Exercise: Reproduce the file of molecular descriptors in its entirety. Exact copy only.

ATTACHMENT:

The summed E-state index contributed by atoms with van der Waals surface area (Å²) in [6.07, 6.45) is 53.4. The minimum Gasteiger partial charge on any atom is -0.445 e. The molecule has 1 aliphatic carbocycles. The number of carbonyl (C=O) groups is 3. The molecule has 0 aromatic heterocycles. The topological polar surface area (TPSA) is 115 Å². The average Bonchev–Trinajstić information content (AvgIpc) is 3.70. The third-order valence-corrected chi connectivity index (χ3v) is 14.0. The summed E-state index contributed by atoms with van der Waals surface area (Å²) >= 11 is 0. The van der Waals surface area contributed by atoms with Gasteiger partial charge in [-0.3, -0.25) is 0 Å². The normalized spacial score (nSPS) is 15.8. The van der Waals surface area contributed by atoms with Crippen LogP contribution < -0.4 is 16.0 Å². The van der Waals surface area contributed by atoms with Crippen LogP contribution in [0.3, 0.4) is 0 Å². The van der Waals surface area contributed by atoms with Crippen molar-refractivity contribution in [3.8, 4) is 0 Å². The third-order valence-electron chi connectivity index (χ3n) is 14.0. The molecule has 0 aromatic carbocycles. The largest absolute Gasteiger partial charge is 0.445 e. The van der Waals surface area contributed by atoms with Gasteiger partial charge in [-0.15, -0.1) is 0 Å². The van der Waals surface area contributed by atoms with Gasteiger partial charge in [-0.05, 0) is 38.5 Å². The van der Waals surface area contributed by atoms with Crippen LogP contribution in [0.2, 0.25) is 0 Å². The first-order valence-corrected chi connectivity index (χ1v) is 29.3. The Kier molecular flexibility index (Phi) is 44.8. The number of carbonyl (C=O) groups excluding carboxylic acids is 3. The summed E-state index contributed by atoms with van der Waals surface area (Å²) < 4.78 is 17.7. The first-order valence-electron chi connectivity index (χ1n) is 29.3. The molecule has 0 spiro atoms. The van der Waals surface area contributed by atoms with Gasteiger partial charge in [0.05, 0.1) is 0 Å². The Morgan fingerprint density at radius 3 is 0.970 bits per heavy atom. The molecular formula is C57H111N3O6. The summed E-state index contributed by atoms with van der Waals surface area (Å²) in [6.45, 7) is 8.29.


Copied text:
The summed E-state index contributed by atoms with van der Waals surface area (Å²) in [6.07, 6.45) is 53.4. The minimum Gasteiger partial charge on any atom is -0.445 e. The molecule has 1 aliphatic carbocycles. The number of carbonyl (C=O) groups is 3. The molecule has 0 aromatic heterocycles. The topological polar surface area (TPSA) is 115 Å². The average Bonchev–Trinajstić information content (AvgIpc) is 3.70. The third-order valence-corrected chi connectivity index (χ3v) is 14.0. The summed E-state index contributed by atoms with van der Waals surface area (Å²) >= 11 is 0. The van der Waals surface area contributed by atoms with Gasteiger partial charge in [-0.3, -0.25) is 0 Å². The normalized spacial score (nSPS) is 15.8. The van der Waals surface area contributed by atoms with Crippen LogP contribution < -0.4 is 16.0 Å². The van der Waals surface area contributed by atoms with Crippen LogP contribution in [0.3, 0.4) is 0 Å². The van der Waals surface area contributed by atoms with Crippen molar-refractivity contribution in [3.8, 4) is 0 Å². The third-order valence-electron chi connectivity index (χ3n) is 14.0. The molecule has 0 aromatic carbocycles. The largest absolute Gasteiger partial charge is 0.445 e. The van der Waals surface area contributed by atoms with Gasteiger partial charge in [-0.15, -0.1) is 0 Å². The van der Waals surface area contributed by atoms with Gasteiger partial charge in [-0.05, 0) is 38.5 Å². The van der Waals surface area contributed by atoms with Crippen LogP contribution in [0.2, 0.25) is 0 Å². The first-order valence-corrected chi connectivity index (χ1v) is 29.3. The Kier molecular flexibility index (Phi) is 44.8. The number of carbonyl (C=O) groups excluding carboxylic acids is 3. The summed E-state index contributed by atoms with van der Waals surface area (Å²) < 4.78 is 17.7. The first-order valence-electron chi connectivity index (χ1n) is 29.3. The molecule has 0 spiro atoms. The van der Waals surface area contributed by atoms with Gasteiger partial charge in [0.05, 0.1) is 0 Å². The Morgan fingerprint density at radius 3 is 0.970 bits per heavy atom. The molecular formula is C57H111N3O6. The summed E-state index contributed by atoms with van der Waals surface area (Å²) in [6.45, 7) is 8.29.